Keny Deren — teacher, Lubavitch matriarch — touched countless lives

Keny Deren — teacher, Lubavitch matriarch — touched countless lives

Keny Deren (Courtesy of
Keny Deren (Courtesy of

Keny Deren, the principal of Yeshiva Schools of Pittsburgh for 30 years, and the matriarch of a prominent Lubavitch family, died Tuesday, Jan. 21, after suffering from a long illness. She was 83.

Deren was the daughter of Chaya and Rabbi Sholom Posner, one of the first Lubavitch couples dispatched by Rebbe Yosef Yitzchok Schneersohn to engage in Jewish outreach across the United States. In 1943 the Posner family was sent from Chicago to Pittsburgh to found what would become the Yeshiva Schools and Lubavitch Center of Pittsburgh. Deren began teaching in the school while she was still a teenager, and helped to foster its eventual growth from a handful of students to well over 400.

In 1949 she married Rabbi Yechezkel Deren, a Polish-born yeshiva student who fled the Nazis by escaping through Japan and occupied Shanghai. The couple lived for a time in Davenport, Iowa, where Yechezkel Deren served as a shochet (ritual slaughterer), but soon returned to Pittsburgh, where Keny Deren resumed her work at Yeshiva Schools.

Her impact at the school and beyond was great, as she inspired students and friends alike to connect deeply with their Judaism, and offered counsel and guidance to countless members of the community.

She was instrumental in convincing many families who were not Lubavitch at the time to send their children to Yeshiva, according to a friend, Charles Saul.

William Rudolph recalled meeting Deren in the late 1980s, when Deren suggested that he and his wife, Lieba, consider enrolling their children in Yeshiva.

“Even though it wasn’t really aligned with our practice of Judaism at the time, we were totally besotted with her personality, her affect and her unbelievable commitment and passion,” said Rudolph, who has two children now married to grandchildren of Deren’s. “She was like royalty.”

Rudolph was one of many community members who frequently sought Deren’s advice and opinion.

“I never gave a speech without first running it by her,” he said. “She would critique it in such a nice way.”

Deren became one of the first recipients of the Rudolph Jewish Communal Professional award and the first day school administrator to receive that award.

She was loved by her students, Rudolph said, recalling a conversation he had while driving three Yeshiva teens home after serving as babysitters for a community event.

“I asked them, ‘Do you like school?’ Rudolph said. “They said, ‘we love school. We love Mrs. Deren.’ These were ninth- and 10th-graders. She just had an influence on people. I’ve never seen anything like it. It was amazing.”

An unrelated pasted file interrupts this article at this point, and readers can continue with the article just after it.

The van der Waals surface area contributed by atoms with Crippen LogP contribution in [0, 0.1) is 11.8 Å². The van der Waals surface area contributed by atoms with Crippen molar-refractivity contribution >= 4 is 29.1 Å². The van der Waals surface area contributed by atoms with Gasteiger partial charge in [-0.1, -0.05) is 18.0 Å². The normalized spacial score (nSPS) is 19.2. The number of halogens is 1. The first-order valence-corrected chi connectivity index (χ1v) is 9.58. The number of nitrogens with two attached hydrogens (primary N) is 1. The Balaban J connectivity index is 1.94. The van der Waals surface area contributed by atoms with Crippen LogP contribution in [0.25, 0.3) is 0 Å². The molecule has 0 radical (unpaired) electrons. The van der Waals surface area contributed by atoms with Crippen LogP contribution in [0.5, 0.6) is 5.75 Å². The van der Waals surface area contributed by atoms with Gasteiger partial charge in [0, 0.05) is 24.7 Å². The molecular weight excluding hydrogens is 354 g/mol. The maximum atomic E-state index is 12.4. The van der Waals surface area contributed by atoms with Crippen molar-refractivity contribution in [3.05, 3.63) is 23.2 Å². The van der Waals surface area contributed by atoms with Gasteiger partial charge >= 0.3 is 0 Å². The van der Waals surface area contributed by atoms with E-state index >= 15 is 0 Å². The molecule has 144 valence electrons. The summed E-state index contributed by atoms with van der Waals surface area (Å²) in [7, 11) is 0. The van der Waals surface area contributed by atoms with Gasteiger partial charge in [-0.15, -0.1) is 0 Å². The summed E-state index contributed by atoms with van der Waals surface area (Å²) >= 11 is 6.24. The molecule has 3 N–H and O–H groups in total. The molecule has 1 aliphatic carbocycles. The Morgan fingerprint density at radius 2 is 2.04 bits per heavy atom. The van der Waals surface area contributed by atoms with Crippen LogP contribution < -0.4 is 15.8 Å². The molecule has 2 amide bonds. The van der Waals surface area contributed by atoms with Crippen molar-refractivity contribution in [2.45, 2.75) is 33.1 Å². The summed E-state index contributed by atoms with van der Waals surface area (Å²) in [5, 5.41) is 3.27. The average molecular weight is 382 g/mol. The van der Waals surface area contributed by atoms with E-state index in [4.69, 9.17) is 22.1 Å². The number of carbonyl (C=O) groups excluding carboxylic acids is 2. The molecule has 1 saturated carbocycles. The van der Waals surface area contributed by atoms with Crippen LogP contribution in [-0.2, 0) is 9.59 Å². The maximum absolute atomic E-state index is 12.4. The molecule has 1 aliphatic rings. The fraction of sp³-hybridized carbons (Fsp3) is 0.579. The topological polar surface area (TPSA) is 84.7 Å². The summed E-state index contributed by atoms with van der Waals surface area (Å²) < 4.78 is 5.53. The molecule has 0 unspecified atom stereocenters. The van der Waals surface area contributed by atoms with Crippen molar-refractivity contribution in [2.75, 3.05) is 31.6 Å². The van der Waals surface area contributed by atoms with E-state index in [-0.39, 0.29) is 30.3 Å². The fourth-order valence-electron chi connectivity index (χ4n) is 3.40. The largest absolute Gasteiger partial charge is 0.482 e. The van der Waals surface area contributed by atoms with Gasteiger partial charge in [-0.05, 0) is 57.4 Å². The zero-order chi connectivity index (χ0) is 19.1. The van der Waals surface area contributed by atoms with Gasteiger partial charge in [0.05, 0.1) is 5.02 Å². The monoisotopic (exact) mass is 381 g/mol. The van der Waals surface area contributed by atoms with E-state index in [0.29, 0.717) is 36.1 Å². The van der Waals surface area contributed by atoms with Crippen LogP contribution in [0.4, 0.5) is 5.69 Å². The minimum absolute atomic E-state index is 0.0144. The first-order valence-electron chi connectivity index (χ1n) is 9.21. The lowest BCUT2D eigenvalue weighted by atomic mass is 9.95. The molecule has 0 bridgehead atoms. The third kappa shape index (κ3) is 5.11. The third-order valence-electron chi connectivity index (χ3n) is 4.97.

And her influence reached well beyond her students.

“The woman has been a major influence on our lives,” Rudolph said. “We are forever grateful to her. I can’t say enough about her. She’s one of those people that you’re lucky to meet one of in your lifetime.”

Individuals and couples facing lifestyle changes and conflicts often sought Deren’s counsel, said her friend, Sharon Saul.

“She guided me and many of us in my generation,” Saul said. “And I’m aware that she saved many marriages with the input and the guidance she gave them. Many times she just could see the very practical things they needed to be educated about. People respected her opinion, did what she said, and it worked.”

She garnered the respect of others by showing them respect, said Saul, whose children attended Yeshiva Schools under Deren’s tutelage.

“To have met her was to understand her intellect and her wisdom and her regalness,” Saul said. “She spoke to others with respect. You just felt liked and validated and heard. And her way was articulate, and eloquent and warm. When someone like that authentically speaks to you from their heart, it touches you.”

Even when disciplining students, Deren acted with gentleness and kindness, Saul said.

“She managed to command so much respect that she didn’t need to wield her authority in an authoritative kind of way,” Saul said. “Each girl felt loved and cared about.

“She taught not just from her head, but from her heart and soul,” Saul continued, “and it just really came across to her students. We wish we could clone her and put her in schools everywhere.”

Deren leaves a lasting legacy through her more than 100 descendants, many of whom are serving as Chabad emissaries throughout the world, including Israel and Moscow.

“Her youngest daughter, Chanie, is married to the Chief Rabbi of Russia, Berel Lazar,” said Charles Saul. “Her daughter, Blumie, is the assistant director of Yeshiva Schools and is married to Rabbi Yisroel Rosenfeld, who is the head of the Lubavitch community in western Pennsylvania and West Virginia. Her son, Yisroel Deren, is director of Lubavitch in Northeast U.S.”

Deren is survived by her children: Rabbi Yisrael (Vivi) of Stamford, Conn.; Sonia (Rabbi Elyakim) Wolff of Morristown, N.J.; Chavie (Rabbi Leibel) Altein of Brooklyn, N.Y.; Blumie (Rabbi Yisroel Rosenfeld) of Pittsburgh; Rabbi Yosef (Batsheva) Deren of Pittsburgh; Rabbi Mendel (Braindel) of Lod, Israel; and Chanie (Rabbi Berel) Lazar of Moscow.

She is also survived by her siblings Rabbi Zalman Posner, Rabbi Leibel Posner, Rabbi Zushia Posner, Mrs. Bassie Garelik and Mrs. Sara Rivkah Sasonkin.

She was preceded in death by her husband in 1978.

Interment was at the Lubavitch Center Section at Homewood Cemetery. A memorial fund in her memory has been set up at Yeshiva Schools.

(Toby Tabachnick can be reached at

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